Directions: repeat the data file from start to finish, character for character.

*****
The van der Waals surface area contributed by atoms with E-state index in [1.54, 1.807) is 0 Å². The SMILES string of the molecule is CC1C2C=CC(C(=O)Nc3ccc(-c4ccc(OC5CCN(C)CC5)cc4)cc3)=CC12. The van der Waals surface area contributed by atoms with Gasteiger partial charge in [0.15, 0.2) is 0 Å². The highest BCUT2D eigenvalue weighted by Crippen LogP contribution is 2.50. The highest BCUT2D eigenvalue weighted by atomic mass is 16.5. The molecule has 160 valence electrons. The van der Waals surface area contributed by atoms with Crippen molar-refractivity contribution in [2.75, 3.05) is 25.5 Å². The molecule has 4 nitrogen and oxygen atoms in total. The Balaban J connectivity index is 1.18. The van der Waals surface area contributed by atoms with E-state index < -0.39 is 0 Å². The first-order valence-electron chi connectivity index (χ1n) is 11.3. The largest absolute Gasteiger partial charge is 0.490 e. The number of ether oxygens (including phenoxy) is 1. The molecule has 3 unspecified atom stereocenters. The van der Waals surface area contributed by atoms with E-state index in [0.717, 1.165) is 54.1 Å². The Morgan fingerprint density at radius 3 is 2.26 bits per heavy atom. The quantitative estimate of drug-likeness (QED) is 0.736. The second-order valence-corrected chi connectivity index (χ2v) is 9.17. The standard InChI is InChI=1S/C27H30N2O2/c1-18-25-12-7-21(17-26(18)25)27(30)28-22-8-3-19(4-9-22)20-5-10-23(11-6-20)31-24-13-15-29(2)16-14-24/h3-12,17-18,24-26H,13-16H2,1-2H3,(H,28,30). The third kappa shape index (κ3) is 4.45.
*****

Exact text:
The van der Waals surface area contributed by atoms with E-state index in [1.54, 1.807) is 0 Å². The SMILES string of the molecule is CC1C2C=CC(C(=O)Nc3ccc(-c4ccc(OC5CCN(C)CC5)cc4)cc3)=CC12. The van der Waals surface area contributed by atoms with Gasteiger partial charge in [0.15, 0.2) is 0 Å². The highest BCUT2D eigenvalue weighted by Crippen LogP contribution is 2.50. The highest BCUT2D eigenvalue weighted by atomic mass is 16.5. The molecule has 160 valence electrons. The van der Waals surface area contributed by atoms with Crippen molar-refractivity contribution in [2.75, 3.05) is 25.5 Å². The molecule has 4 nitrogen and oxygen atoms in total. The Balaban J connectivity index is 1.18. The van der Waals surface area contributed by atoms with E-state index < -0.39 is 0 Å². The first-order valence-electron chi connectivity index (χ1n) is 11.3. The largest absolute Gasteiger partial charge is 0.490 e. The number of ether oxygens (including phenoxy) is 1. The molecule has 3 unspecified atom stereocenters. The van der Waals surface area contributed by atoms with E-state index in [0.717, 1.165) is 54.1 Å². The Morgan fingerprint density at radius 3 is 2.26 bits per heavy atom. The quantitative estimate of drug-likeness (QED) is 0.736. The second-order valence-corrected chi connectivity index (χ2v) is 9.17. The standard InChI is InChI=1S/C27H30N2O2/c1-18-25-12-7-21(17-26(18)25)27(30)28-22-8-3-19(4-9-22)20-5-10-23(11-6-20)31-24-13-15-29(2)16-14-24/h3-12,17-18,24-26H,13-16H2,1-2H3,(H,28,30). The third kappa shape index (κ3) is 4.45.